People my age fondly remember sock hops and how much fun they were. The younger set may have called these dances by another name, but the idea still is the same. Make plans to celebrate Brazos Valley TROUPE, its first quarter century and the promise of many great years to come.
Cabaret is one of the greatest musicals to come out of the 1960s and has been performed countless times around the world. This Thursday through Saturday, Cabaret comes to the beautifully restored Simon Theatre in downtown Brenham, presented by the Gibbous Moon Productions, a non-profit theater company in Brenham.
John Kander and Fred Ebb set their story in 1931 Berlin as the Nazis are coming to power. It opened on Broadway in 1966, winning Tony Awards for Best Musical, Best Score, Best Featured Actor for Joel Grey, Best Featured Actress for Peg Murray, Best Direction of a Musical for Harold Prince, as well as Best Choreography, Best Set Design and Best Costume Design.
Cabaret became a 1972 film, winning eight Oscars, including Best Director for Bob Fosse, Best Actress for Liza Minelli and Best Supporting Actor for Joel Grey.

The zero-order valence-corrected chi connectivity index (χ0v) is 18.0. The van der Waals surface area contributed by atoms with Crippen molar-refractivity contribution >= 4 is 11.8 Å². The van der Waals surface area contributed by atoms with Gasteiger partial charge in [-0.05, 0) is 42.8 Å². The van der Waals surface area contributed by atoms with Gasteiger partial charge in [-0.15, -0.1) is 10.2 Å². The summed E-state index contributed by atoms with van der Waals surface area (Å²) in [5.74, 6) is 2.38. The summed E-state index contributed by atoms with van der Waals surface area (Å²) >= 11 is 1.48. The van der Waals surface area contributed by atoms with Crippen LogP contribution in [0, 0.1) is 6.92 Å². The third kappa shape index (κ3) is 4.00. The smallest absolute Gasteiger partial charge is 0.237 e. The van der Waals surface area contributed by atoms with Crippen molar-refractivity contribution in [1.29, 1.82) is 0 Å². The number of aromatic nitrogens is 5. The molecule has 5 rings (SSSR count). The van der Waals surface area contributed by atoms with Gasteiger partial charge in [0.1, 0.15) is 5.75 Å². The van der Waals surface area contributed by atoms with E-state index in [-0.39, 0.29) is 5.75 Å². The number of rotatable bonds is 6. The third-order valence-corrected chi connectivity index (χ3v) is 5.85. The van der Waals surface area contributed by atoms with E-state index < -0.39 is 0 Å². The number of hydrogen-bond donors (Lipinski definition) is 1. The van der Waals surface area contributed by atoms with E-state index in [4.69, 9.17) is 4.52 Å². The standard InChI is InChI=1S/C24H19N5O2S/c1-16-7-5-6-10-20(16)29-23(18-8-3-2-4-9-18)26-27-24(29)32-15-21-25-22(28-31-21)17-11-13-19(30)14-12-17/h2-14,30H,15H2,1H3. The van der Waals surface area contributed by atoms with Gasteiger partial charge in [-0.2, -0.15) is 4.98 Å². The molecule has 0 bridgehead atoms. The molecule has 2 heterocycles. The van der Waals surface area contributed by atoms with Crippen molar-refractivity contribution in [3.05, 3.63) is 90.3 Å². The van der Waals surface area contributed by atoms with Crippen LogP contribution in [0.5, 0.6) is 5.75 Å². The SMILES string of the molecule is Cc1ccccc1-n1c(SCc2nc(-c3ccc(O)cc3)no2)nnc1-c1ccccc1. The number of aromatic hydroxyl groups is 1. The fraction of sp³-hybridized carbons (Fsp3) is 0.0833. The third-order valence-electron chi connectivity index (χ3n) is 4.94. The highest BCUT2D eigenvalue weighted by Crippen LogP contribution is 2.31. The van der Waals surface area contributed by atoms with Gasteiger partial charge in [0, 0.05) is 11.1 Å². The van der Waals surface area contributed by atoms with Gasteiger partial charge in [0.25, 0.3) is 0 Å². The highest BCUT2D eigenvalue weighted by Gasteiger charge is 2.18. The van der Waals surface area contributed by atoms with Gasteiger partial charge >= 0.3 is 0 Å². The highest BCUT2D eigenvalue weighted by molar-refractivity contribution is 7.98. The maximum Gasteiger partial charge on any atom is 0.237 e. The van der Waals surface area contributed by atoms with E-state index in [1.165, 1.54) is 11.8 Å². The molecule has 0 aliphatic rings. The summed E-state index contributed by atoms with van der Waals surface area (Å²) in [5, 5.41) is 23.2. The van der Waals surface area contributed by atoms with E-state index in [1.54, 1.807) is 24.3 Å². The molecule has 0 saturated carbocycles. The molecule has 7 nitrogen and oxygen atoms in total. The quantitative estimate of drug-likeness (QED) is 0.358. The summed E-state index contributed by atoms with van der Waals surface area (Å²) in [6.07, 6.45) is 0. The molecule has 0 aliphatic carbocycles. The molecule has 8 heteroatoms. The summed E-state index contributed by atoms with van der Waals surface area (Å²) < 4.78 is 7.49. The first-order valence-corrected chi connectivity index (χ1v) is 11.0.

Cabaret is the first musical to be performed in the restore theater and will be performed at 7 p.m. all three nights. There also will be a 2 p.m. matinee on Saturday.
The Simon Theatre is located at 111 W. Main St. in Brenham.
Tickets are $18 for adults and $15 for students and seniors, available at the door.
Members of the Cabaret cast in Brenham include Andrew Mueller, Olivia Roberts, Dylan Strickland, Ánh-Mai Kearney, Jason Gonzalez Larsen, Jonathan Acosta, Allison Stewart, Landon Rivas, Vincent Michel, Lauren Jones, Carmen Maynard, Keaton Korthauer and Edin Inestroza.
The upcoming MSC OPAS season has attracted a lot of attention and sold scads of season tickets -- which will be mailed out this month. One show on the OPAS Intimate Gatherings season has been moved to accommodate the great demand or tickets.